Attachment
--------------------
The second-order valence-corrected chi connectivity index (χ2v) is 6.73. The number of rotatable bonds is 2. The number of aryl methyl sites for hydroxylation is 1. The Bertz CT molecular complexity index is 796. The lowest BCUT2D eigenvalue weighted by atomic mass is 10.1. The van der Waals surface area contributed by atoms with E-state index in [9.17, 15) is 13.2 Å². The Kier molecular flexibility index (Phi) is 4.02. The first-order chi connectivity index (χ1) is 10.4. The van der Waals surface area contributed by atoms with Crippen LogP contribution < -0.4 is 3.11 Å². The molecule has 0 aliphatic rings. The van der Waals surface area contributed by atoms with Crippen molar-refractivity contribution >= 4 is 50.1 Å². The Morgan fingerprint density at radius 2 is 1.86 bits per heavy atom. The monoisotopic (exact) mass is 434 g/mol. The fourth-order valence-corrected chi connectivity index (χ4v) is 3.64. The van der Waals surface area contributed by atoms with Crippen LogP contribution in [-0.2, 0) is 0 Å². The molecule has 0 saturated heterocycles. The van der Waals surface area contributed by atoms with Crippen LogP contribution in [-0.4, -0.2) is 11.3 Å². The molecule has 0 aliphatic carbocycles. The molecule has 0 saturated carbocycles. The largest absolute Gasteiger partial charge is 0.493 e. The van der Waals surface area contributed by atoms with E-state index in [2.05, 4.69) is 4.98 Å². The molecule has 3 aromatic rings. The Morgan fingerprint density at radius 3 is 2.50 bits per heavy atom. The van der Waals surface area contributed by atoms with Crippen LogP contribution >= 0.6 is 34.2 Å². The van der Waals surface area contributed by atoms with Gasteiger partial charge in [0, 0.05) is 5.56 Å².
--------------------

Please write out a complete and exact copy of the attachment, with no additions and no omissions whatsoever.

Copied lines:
The second-order valence-corrected chi connectivity index (χ2v) is 6.73. The number of rotatable bonds is 2. The number of aryl methyl sites for hydroxylation is 1. The Bertz CT molecular complexity index is 796. The lowest BCUT2D eigenvalue weighted by atomic mass is 10.1. The van der Waals surface area contributed by atoms with E-state index in [9.17, 15) is 13.2 Å². The Kier molecular flexibility index (Phi) is 4.02. The first-order chi connectivity index (χ1) is 10.4. The van der Waals surface area contributed by atoms with Crippen LogP contribution < -0.4 is 3.11 Å². The molecule has 0 aliphatic rings. The van der Waals surface area contributed by atoms with Crippen molar-refractivity contribution >= 4 is 50.1 Å². The Morgan fingerprint density at radius 2 is 1.86 bits per heavy atom. The monoisotopic (exact) mass is 434 g/mol. The fourth-order valence-corrected chi connectivity index (χ4v) is 3.64. The van der Waals surface area contributed by atoms with Crippen LogP contribution in [-0.2, 0) is 0 Å². The molecule has 0 saturated heterocycles. The van der Waals surface area contributed by atoms with Crippen LogP contribution in [-0.4, -0.2) is 11.3 Å². The molecule has 0 aliphatic carbocycles. The molecule has 0 saturated carbocycles. The largest absolute Gasteiger partial charge is 0.493 e. The van der Waals surface area contributed by atoms with E-state index in [2.05, 4.69) is 4.98 Å². The molecule has 3 aromatic rings. The Morgan fingerprint density at radius 3 is 2.50 bits per heavy atom. The van der Waals surface area contributed by atoms with Crippen LogP contribution >= 0.6 is 34.2 Å². The van der Waals surface area contributed by atoms with Gasteiger partial charge in [0, 0.05) is 5.56 Å².